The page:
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Ingrians refer themselves ‘inkeriläinen’ (Ingrian) or ‘Inkerin suomalainen’ (Ingrian Finn) after the historical Ingria. Their common identity was formed in the 19<sup>th</sup> century, when the Savakot and Äyrämöiset who emigrated from southeastern Finland in the 17th century perceived an affinity with the Finns of Finland. In the Soviet Union, Ingrians were also called ‘leningradskiye finny‘ (Leningrad Finns).
Historical Ingria refers to the area betwen the Gulf of Finland, the Neva river system and Lake Ladoga. In 1710 this area became the Governorate of St. Petersburg and in 1927 was renamed into Leningrad Oblast.
According to the 2010 Census, 20 267 Finns, including Ingrians, lived in Russia. In 2002, the number of Finns was 40.48% higher or 34 050. Population decline has been drastic, including due to the resettlement of many Ingrian Finns to their historical homeland in Finland. When in the 1990s Ingrian Finns were given the right to resettle to Finland, 20 000 persons took advantage of this opportunity within just 10 years.
In 1989, 67 359 Finns lived in the Soviet Union, of whom 34.6% spoke the mother tongue. In broad terms, a quarter of them lived in Karelia, another quarter in Estonia, third quarter in Leningrad Oblast and the rest elsewhere in the USSR.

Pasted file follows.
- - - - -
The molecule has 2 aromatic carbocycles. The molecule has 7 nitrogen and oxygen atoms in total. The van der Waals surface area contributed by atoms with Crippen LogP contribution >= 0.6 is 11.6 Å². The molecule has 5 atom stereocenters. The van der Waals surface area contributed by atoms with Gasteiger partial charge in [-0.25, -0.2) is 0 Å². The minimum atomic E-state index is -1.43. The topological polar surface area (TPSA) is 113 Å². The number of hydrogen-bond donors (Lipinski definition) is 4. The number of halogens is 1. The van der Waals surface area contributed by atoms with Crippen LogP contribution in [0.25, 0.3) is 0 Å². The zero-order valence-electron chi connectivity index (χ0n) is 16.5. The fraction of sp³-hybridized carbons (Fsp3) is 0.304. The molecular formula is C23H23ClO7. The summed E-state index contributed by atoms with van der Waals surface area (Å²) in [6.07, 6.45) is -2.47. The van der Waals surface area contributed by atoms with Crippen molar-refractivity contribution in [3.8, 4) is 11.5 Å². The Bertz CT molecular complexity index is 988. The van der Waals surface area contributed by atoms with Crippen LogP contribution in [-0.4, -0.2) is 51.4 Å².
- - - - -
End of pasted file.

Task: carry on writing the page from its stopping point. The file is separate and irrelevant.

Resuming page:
Since 1939, the number of Ingrians has not been disaggregated from all Finns. In 1989, Finns made up approximately 1% of the population of Leningrad Oblast (without St. Petersburg).
The fate of Ingrians has been significantly influenced by the Russian-Swedish border on the Karelian Isthmus following the Great Northern War, which separated Ingrians from other Eastern Finns. However 200 years had to pass until Ingrians were told that they were foreigners on indigenous Russian lands.
Soviet authorities began taking resolute measures: collectivisation began and the first mass deportation was executed in 1928, religious life was banned in 1932, Finnish-language cultural life was liquidated in 1937 and by 1939, at least 13 000 Finns had been killed with another 37 000 kept in prisons. In 1942, 30 000 Ingrians were deported to Siberia. In 1944/45, 55 773 Ingrians who had been evacuated to Finland were forcibly returned to the Soviet Union, however then spread across the Russian interior oblasts.
During just 20 years approximately 110 000 persons or 97% were deported from Ingria. Almost everything was either liquidated or banned, including living in family homes. Since 1956, approximately 1/7 of the population returned with special permits to Ingrian lands.
Here we should emphasise the ethnic dispersion which makes the preservation of ethnic identity rather questionable. The difficulty of preserving the mother tongue in an alien environment is expressed in the declining percentage of mother tongue speakers: in 1979 this was 51.9% in Leningrad Oblast, 49.8% in Karelia, 37.1% in Estonia and on average 34.6% across the entire Soviet Union. Under such circumstances even larger ethnic groups would assimilate quite fast. In addition, over 20 000 Ingrians resettled to Finland in the 1990s.
Nonetheless there are also some positive developments: Russia’s government rehabilitated Ingrians as a people in 1993 and since 1989, 15 church congregations have been restored (in 1918 there were 100) and since 1988, national cultural societies have been formed in Estonia, Leningrad Oblast, Karelia, Finland and Sweden.